Preparedness for Children
Emergency Kit Checklist for Families
Before an emergency strikes, be sure to build an emergency preparedness kit for your family. Build the kit to fit your family’s unique needs and update the kit regularly. Below are some additional things to consider adding to your kit when preparing for an emergency:
- Comfort Items: Stuffed animal, doll, pacifier or blanket
- Personal Hygiene Products: Baby wipes, diapers, nursing pads
- Children’s Activities: Books, puzzles, games
- Infant Nutrition: Nursing supplies, formula, pre-packaged baby food
- Medical Needs: Infant/child fever reducer, rash ointment
Build a Communications Plan
Be sure to include your children in your emergency planning process. Discuss where your family will meet if separated during an emergency, as well as how you will keep in contact.
- Family Meeting Place: Pick a safe, easily-identifiable spot to meet if separated, such as a local school or library.
- Out of Town Emergency Contact: Include the contact information of a trusted person, who would not be affected by the current emergency.
- In Case of Emergency Contact: Cell phones should have an “ICE” (In Case of Emergency) programmed into their contacts. Teach children to understand what this means.
- Include Texting: Text messages are a great way to get in contact with each other during an emergency, when phone lines may be overwhelmed. Consider creating a family group text message so that you can streamline the process of notifying your loved ones you are safe.
- Understand Childcare Emergency Plans: Ensure your child’s caregivers (school, daycare) have a plan for what your child is supposed to do in case of an emergency or severe weather incident.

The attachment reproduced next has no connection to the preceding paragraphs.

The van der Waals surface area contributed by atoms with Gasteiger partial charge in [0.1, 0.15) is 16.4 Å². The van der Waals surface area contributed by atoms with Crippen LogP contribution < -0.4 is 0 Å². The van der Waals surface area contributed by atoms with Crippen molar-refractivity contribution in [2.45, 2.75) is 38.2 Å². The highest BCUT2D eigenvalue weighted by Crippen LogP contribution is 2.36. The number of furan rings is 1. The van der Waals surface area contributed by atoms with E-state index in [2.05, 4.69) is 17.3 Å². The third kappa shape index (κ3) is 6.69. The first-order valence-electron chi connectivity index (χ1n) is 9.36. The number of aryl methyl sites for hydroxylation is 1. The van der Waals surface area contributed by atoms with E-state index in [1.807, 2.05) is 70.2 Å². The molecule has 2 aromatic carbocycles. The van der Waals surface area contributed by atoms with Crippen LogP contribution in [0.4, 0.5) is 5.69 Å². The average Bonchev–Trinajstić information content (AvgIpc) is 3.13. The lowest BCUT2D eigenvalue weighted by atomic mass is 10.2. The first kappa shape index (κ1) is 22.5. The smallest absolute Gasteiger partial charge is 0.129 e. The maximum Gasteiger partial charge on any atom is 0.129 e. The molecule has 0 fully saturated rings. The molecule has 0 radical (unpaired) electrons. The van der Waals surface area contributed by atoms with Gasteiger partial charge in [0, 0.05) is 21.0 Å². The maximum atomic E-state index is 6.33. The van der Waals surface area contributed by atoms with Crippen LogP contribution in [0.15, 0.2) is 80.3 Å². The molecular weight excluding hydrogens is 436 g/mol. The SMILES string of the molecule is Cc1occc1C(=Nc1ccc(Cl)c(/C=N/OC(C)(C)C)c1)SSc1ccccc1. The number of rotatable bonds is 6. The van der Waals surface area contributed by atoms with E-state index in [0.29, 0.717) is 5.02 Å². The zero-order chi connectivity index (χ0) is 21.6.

Once your family is out of harm’s way, children may still be frightened or confused. Here are some tips to help comfort them:
- Limit TV time: Intense media coverage of disasters can frighten young children.
- Listen: Discuss your child’s concerns about the situation.
- Comfort: Let them know their safety is your top priority.
- Be aware: Changes in sleeping, eating and other behaviors can indicate distress. Seek professional support and counseling if they persist.
- Make time: Help kids understand they’re safe and secure by talking, playing and other family activities.
- Remain Calm: Your child will learn how to deal with these events from you. Demonstrating calmness will help keep children more calm.
- Care: Make a point of showing sensitivity toward other families impacted by the disaster.
- Routine: Help your children return to normal activities including school, sports and play groups.
- Volunteer: Helping others can give your child a sense of control, security and empathy
For more information on preparing children for emergencies please see: FEMA’s Ready Kids .